What’s with WAN optimisation?
Dealing with latent tendencies
The data centre is no longer alone. It's not a facility that occasionally releases data sporadically, on special occasions for particular jobs. As IT functions become increasingly centralised within the data centre, it's hammered constantly for both input and output by all parts of the business.
This has huge ramifications for the data centre's network connections. Centralising IT into a data centre is surely the smart thing to do, as it enables better, more fine-grained control and management of assets. The big question however is if the network can handle all the extra traffic that's being generated.
If you're part of a large organisation with offices scattered around the country, or around the globe, your users will be accessing their data not from a machine in the local server closet, but from a virtual server, third row down on rack H22.
But when that happens, do users still feel that the data is being accessed locally? The answer had better be yes, or the helpdesk's phone lines will be glowing.
Bandwidth or Band-Aid?
If the answer is no, as it's likely to be, the answer may be to throw more bandwidth at the problem. For some, that works as long as the data isn't too far away, and the transit time between facility and user isn't too critical.
Slight delays might be OK for accessing a word-processed document, but won't be fast enough for a database accessing multiple data sets to compile the results of a query, or for streaming video or supporting a VoIP call. Delays in such situations quickly prove unacceptable.
Consider too the impact on essential functions such as backup and disaster recovery. Here we're talking about very large volumes of data that need to be pumped across a wide area link. The faster it goes, the shorter the backup window.
For some of these circumstances, buying more bandwidth can solve the problem. It might keep the backup window manageable for now, although average annual data growth rates of 50 per cent don't suggest that this is a viable long-term strategy.
An alternative is to consider WAN optimisation. In essence, this technology involves parking a box at either end of the WAN link, hooking the network through them, and letting them manage the connection.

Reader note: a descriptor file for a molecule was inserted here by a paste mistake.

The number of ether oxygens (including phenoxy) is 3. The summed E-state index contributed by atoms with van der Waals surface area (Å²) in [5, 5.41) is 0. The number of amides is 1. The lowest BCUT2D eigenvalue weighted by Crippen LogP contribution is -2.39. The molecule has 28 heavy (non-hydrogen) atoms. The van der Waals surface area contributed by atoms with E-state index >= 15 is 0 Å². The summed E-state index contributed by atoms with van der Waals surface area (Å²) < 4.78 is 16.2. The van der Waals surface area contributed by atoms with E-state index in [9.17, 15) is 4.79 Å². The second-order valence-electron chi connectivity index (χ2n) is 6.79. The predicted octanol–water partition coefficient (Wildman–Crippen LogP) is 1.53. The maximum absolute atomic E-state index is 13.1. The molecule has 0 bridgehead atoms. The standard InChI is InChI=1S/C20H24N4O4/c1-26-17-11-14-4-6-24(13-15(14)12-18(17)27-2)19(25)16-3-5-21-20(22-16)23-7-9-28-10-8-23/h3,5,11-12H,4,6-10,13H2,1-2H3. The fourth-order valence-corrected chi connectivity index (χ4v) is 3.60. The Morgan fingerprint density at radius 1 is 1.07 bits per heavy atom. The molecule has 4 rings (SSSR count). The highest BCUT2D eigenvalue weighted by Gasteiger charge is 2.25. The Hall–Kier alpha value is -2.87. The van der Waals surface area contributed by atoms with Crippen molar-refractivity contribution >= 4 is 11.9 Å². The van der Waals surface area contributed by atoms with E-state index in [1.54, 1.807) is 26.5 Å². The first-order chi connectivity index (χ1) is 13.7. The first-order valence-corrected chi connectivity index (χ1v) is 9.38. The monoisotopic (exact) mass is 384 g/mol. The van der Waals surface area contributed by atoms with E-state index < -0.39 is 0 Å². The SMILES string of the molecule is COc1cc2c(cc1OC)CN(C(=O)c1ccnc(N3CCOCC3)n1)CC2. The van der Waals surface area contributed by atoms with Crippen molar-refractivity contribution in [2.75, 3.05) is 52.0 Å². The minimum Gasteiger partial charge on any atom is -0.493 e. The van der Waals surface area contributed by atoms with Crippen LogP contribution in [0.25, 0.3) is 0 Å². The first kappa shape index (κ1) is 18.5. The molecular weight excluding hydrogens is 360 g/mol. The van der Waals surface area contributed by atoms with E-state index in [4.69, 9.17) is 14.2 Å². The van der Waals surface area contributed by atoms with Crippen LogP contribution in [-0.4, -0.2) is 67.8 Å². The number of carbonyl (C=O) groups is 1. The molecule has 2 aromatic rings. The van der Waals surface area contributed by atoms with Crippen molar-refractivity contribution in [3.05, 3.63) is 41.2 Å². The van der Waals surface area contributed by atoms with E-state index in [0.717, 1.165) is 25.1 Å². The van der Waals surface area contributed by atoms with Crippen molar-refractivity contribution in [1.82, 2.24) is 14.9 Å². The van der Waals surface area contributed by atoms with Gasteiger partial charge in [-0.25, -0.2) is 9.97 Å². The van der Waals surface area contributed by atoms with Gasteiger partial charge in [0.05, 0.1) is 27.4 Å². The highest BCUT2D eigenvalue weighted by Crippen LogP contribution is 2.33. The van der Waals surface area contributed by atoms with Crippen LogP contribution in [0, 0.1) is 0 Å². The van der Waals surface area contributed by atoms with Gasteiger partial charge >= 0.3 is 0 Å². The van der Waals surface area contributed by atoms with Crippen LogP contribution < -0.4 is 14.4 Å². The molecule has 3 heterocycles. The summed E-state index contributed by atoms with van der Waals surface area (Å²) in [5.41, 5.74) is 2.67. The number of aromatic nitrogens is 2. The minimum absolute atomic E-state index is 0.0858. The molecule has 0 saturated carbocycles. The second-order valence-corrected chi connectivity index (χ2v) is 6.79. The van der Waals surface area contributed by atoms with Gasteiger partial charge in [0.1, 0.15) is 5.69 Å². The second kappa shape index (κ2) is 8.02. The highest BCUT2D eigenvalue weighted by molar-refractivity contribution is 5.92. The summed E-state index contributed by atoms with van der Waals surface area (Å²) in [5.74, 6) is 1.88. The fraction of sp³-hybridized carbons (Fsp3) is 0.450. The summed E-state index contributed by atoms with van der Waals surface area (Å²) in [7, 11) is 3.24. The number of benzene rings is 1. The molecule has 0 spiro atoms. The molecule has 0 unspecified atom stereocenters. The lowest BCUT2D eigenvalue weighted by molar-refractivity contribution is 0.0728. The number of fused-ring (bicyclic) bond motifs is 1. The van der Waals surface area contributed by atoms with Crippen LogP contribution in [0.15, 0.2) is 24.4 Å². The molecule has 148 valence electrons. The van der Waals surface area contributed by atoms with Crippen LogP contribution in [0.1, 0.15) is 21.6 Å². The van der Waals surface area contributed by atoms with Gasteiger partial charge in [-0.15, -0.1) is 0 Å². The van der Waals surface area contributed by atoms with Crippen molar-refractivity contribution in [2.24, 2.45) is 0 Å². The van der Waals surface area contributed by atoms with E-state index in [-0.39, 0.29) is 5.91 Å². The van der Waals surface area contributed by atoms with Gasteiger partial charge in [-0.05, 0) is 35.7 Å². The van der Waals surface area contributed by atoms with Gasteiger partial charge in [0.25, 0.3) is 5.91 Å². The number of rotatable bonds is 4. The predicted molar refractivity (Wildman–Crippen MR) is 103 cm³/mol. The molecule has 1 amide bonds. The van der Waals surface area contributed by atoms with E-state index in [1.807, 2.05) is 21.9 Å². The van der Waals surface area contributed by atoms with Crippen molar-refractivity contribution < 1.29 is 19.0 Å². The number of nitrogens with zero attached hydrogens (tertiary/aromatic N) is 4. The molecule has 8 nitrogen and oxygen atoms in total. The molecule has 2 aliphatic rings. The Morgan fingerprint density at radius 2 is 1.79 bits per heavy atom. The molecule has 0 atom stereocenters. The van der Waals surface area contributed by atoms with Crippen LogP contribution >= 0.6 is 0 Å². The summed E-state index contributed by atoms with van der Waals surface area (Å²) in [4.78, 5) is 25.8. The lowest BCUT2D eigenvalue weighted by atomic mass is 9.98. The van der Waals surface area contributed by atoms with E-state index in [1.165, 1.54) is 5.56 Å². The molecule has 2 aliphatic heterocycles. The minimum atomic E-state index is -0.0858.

All WAN optimisation systems use a variety of techniques to minimise WAN traffic and minimise the effect of latency - the time delay created by the finite speed of light.
To do this, they tweak the network's parameters to provide the best throughput for the link's speed, they compress and deduplicate data at the block level, so effectively increasing the bandwidth available.
They also use cacheing, which is by far and away the most effective of the techniques, as it avoids a file traversing the WAN link more than once.
The network parameters tweaked usually involve reducing the network protocol overhead by performing such adjustments as increasing packet size, which cuts the number of packets crossing the link.
Application awareness can also speed WAN traffic, and therefore the business. WAN traffic typically includes email and web browsing, Windows file shares, rich media, external and business-critical applications, and real-time applications, such as video-conferencing. Many of these applications can be chatty, as they were not originally designed to run over a WAN.
WAN optimisation technology can manage such traffic by prioritising real time applications, such as VoIP, ensuring that one individual's file transfer doesn't cause drop-outs on someone else's conference call. They can also ensure that protocols such as CIFS and MAPI are optimised for WAN use, so that only the traffic that needs to traverse the link actually does so.
And since the WAN optimiser understands the traffic flows, it can add security to your network. Some vendors offer the ability to block undesirable data types, depending on policy. You could block in appropriate web surfing, peer-to-peer traffic, YouTube, and so on.
So if you are managing a data centre, connectivity is key. There are other means for gaining some of the benefits of WAN optimisation, such as deduplication and cacheing, but it remains the only way to get the benefit of all of them in a single box -- which in itself offers its own payback.
All you have to do now is the cost-benefit analysis. ®
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